Just Another Ubuntu-based Distro or Something More

by Susan Linton - Nov. 18, 2010Comments (4)

Jeff Hoogland, professed Linux Geek, has grown frustrated at the lack of inclusion of his favorite window environment in modern distributions. He said only Austrumi and PCLinuxOS offer a recent release with E17. So, instead of waiting for someone else to do it, he just developed one with E17 Beta himself. But is this just another "ho hum" moment or should you give this new effort a shot?

Opposite to the way Linux Mint's developers add nice customizations to Ubuntu to make it more attractive to many users, Bodhi takes away. After the nice theme, one might notice how sparse the system is. As shipped, it has menu entries for LXTerminal, Firefox, and Synaptic. However, the desktop is the main point.

E17 is an interesting window environment. Before Compiz, before Kwin effects, before XGL Enlightenment offered some cool desktop effects to take away some of the desktop humdrums. These cute little effects are still present and operational with little hardware overhead. The theme chosen by Hoogland is rather attractive making Bodhi easy to like.

It does have a few issues, but Hoogland stated this is an alpha quality release. So, the few issues found are minor. In testing here, sound was inoperative, clicking Synaptic from the menu didn't have enough permissions to install anything, and the Internet connection needed a bit of a nudge.

One of the nice things about Bodhi is the availability of Medibuntu and GetDeb repositories. This allows the installation of many of the multimedia files and hardware drivers not available in stock Ubuntu. And with only Firefox and Synaptic provided, one can install just what they want and avoid system bloat.

Another nice thing is its low system minimum requirements. These are stated as a 300mhz i386 processor, 128 MB of RAM, and 1.5g hard drive space to install. It ships as a live CD, so installing is optional. It ran respectably from live CD on an old 2.0 GHz AMD processor and 512 MB of RAM.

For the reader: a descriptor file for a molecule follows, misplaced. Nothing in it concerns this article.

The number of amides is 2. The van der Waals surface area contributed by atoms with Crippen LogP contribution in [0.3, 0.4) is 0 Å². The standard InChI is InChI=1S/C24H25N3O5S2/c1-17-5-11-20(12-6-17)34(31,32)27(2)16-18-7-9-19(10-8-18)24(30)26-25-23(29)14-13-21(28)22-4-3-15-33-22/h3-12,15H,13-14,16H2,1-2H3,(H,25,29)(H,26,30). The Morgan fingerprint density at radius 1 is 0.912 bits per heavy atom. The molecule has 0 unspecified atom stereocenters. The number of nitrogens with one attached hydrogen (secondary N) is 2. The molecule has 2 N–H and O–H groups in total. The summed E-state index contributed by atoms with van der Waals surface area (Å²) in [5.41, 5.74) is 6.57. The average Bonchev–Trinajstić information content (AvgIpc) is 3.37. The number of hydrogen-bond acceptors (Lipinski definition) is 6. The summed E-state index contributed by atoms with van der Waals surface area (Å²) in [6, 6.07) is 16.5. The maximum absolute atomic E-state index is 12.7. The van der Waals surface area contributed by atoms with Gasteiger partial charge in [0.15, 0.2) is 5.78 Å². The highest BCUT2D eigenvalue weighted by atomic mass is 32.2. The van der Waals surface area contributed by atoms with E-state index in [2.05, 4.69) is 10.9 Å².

So, all in all, it's not a bad first effort. Not bad at all. Perhaps the main effect of Bodhi is that it shows the power and advantages of Linux. If you can't find something you like, make one yourself.



Mark Walker uses OStatic to support Open Source, ask and answer questions and stay informed. What about you?


Might I suggest Archlinux? They will always have the most current release of E17 or any other desktop environment you want to try. With their AUR repository anyone can build a package as well, so if something is not there, make a package for it so others can use it.

0 Votes

Thanks for the write up! The audio issue (as well as a few other things) have been addressed in the 0.1.1 version of Bodhi released this morning - check it out :)


0 Votes

Well, elive has actively brought enlightenment (both e16 and e17) to the forefront, and has been consistently between 20 and 30 on the Distrowatch list. it was my first long-term Linux distro. Although I use Mint now, I keep an eye on elive's work. This is not to take away from Hoogland's work, but just to set the record straight on major enlightenment Linux distros.

0 Votes

Elive is current 68 on the distrowatch top list. It has slipped majorly because it does not use an up to date distro or an up to date version of Enlightenment.

0 Votes
Share Your Comments

If you are a member, to have your comment attributed to you. If you are not yet a member, Join OStatic and help the Open Source community by sharing your thoughts, answering user questions and providing reviews and alternatives for projects.

Promote Open Source Knowledge by sharing your thoughts, listing Alternatives and Answering Questions!